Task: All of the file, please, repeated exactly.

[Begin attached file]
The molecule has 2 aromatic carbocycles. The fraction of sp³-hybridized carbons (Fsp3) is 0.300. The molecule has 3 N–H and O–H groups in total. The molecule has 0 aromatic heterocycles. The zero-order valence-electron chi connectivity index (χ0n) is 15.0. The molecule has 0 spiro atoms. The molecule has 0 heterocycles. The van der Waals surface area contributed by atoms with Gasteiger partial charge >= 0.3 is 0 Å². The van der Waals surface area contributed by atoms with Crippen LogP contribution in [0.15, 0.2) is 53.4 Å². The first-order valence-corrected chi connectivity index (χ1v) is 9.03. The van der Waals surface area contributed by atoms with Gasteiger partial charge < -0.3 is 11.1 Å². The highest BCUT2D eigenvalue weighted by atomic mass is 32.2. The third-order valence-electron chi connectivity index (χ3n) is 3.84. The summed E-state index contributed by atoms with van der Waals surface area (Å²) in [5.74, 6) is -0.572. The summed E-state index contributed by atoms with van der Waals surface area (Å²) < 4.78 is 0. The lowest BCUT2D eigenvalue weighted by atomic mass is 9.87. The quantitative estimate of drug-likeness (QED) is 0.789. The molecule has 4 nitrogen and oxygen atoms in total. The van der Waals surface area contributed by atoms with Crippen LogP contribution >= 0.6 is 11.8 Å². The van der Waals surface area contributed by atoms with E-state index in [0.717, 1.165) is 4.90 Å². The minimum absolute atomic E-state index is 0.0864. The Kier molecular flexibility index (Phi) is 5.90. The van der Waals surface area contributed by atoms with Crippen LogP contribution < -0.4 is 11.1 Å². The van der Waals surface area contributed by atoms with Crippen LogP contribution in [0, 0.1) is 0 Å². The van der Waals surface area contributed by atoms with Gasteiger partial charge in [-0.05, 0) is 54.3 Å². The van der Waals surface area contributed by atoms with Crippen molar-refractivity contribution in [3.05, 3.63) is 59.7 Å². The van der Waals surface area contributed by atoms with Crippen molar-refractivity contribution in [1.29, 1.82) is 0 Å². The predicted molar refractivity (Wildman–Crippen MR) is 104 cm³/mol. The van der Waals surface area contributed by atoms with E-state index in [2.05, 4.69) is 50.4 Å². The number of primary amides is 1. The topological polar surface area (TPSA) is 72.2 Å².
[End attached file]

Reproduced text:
The molecule has 2 aromatic carbocycles. The fraction of sp³-hybridized carbons (Fsp3) is 0.300. The molecule has 3 N–H and O–H groups in total. The molecule has 0 aromatic heterocycles. The zero-order valence-electron chi connectivity index (χ0n) is 15.0. The molecule has 0 spiro atoms. The molecule has 0 heterocycles. The van der Waals surface area contributed by atoms with Gasteiger partial charge >= 0.3 is 0 Å². The van der Waals surface area contributed by atoms with Crippen LogP contribution in [0.15, 0.2) is 53.4 Å². The first-order valence-corrected chi connectivity index (χ1v) is 9.03. The van der Waals surface area contributed by atoms with Gasteiger partial charge < -0.3 is 11.1 Å². The highest BCUT2D eigenvalue weighted by atomic mass is 32.2. The third-order valence-electron chi connectivity index (χ3n) is 3.84. The summed E-state index contributed by atoms with van der Waals surface area (Å²) in [5.74, 6) is -0.572. The summed E-state index contributed by atoms with van der Waals surface area (Å²) < 4.78 is 0. The lowest BCUT2D eigenvalue weighted by atomic mass is 9.87. The quantitative estimate of drug-likeness (QED) is 0.789. The molecule has 4 nitrogen and oxygen atoms in total. The van der Waals surface area contributed by atoms with Crippen LogP contribution >= 0.6 is 11.8 Å². The van der Waals surface area contributed by atoms with E-state index in [0.717, 1.165) is 4.90 Å². The minimum absolute atomic E-state index is 0.0864. The Kier molecular flexibility index (Phi) is 5.90. The van der Waals surface area contributed by atoms with Crippen LogP contribution < -0.4 is 11.1 Å². The van der Waals surface area contributed by atoms with Crippen LogP contribution in [0, 0.1) is 0 Å². The van der Waals surface area contributed by atoms with Gasteiger partial charge in [-0.05, 0) is 54.3 Å². The van der Waals surface area contributed by atoms with Crippen molar-refractivity contribution in [3.05, 3.63) is 59.7 Å². The van der Waals surface area contributed by atoms with Crippen molar-refractivity contribution in [1.29, 1.82) is 0 Å². The predicted molar refractivity (Wildman–Crippen MR) is 104 cm³/mol. The van der Waals surface area contributed by atoms with E-state index in [2.05, 4.69) is 50.4 Å². The number of primary amides is 1. The topological polar surface area (TPSA) is 72.2 Å².